If you asked a college-age person if they recognize the Kelvinator brand, the likely answer would be—no. Yet, this was a company that was part of the American household so entirely that they sold all the necessary appliances for the then-modern kitchen. During the mid-twentieth century, Kelvinator was embedded in the domestic consumer lexicon.
Kelvinator was a leader in its industry like Ford, General Electric, and Coke-Cola, who survived and thrived since they were all founded. Even with a solid foothold in the American home and the help of the Disney characters, Kelvinator still vanished into obscurity like other once iconic brand names like Howard Johnsons, Pan American Airways, F.W. Woolworths, among many now vanquished to distant memory. It is a case study in brand destruction versus solid brand management and continuous brand reinvention. The demise of Kelvinator shows how a venerable brand can erode over time, no matter how popular they once were.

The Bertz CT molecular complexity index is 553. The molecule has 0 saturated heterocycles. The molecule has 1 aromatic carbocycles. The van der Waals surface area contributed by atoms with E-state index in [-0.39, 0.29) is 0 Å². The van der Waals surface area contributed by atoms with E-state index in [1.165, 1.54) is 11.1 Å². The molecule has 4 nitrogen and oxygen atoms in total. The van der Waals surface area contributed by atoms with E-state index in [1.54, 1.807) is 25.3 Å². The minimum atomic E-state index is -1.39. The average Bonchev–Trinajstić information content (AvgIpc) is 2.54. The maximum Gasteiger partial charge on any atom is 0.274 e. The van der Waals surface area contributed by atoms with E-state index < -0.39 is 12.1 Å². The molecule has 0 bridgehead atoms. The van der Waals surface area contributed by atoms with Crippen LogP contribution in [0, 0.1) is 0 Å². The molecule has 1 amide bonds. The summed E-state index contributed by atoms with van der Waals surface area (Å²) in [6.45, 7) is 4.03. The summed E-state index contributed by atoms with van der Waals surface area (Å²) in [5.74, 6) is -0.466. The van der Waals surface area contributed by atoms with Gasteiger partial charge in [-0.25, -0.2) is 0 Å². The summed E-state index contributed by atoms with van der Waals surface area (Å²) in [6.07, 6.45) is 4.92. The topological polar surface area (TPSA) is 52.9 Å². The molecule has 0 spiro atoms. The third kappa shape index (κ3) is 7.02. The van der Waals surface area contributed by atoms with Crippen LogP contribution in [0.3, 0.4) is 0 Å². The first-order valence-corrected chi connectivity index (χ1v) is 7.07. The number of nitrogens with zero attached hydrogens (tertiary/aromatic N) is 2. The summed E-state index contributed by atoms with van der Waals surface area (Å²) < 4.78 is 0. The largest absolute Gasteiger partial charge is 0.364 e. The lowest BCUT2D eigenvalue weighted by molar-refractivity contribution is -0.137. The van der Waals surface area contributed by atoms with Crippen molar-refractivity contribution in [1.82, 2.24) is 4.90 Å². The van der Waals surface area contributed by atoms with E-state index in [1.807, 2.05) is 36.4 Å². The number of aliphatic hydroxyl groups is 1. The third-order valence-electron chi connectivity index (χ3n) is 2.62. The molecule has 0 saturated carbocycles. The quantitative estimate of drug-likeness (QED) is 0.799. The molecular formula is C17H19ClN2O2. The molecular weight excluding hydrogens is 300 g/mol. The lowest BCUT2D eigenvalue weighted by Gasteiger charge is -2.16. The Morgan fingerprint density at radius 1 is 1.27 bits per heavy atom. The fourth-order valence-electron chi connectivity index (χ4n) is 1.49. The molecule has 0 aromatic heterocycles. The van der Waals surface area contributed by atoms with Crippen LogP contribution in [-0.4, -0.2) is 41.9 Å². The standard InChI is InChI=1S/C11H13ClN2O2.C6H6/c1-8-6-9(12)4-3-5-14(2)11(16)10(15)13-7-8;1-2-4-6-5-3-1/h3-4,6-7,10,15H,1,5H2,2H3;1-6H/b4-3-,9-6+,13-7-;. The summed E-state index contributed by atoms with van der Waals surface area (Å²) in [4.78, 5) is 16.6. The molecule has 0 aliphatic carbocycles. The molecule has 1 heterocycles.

©2021 David A. Bossert
1 – How Americans Got Into Hot Water, Sense, October 4, 2019.
2 – Hubbert, Christopher J. (2006). “The Kelvin Home: Cleveland Heights Leads the Way to: ‘a New and Better Way of Living'”. Cleveland Heights Historical Society.
3 – Kelvinator Electric Water Heater Brochure cover featuring Donald Duck, Huey, Dewey, and Louie.
4 – Ibid.
5 – Kelvinator Electric Water Heater Brochure featuring Donald Duck, Huey, Dewey, and Louie. Pg.2.
6 – Ibid.
7 – Ibid.
8 – Ibid, pg. 3 and 4.
9 – Kelvinator Electric Water Heater Brochure back cover featuring Donald Duck.
10 – Morales, Neil Jerome C. (16 March 2012). “Concepcion Industries eyes listing in 2 years”. The Philippine Star.
11 – “Kelvinator Commercial Products”. www.kelvinator.com. 2012.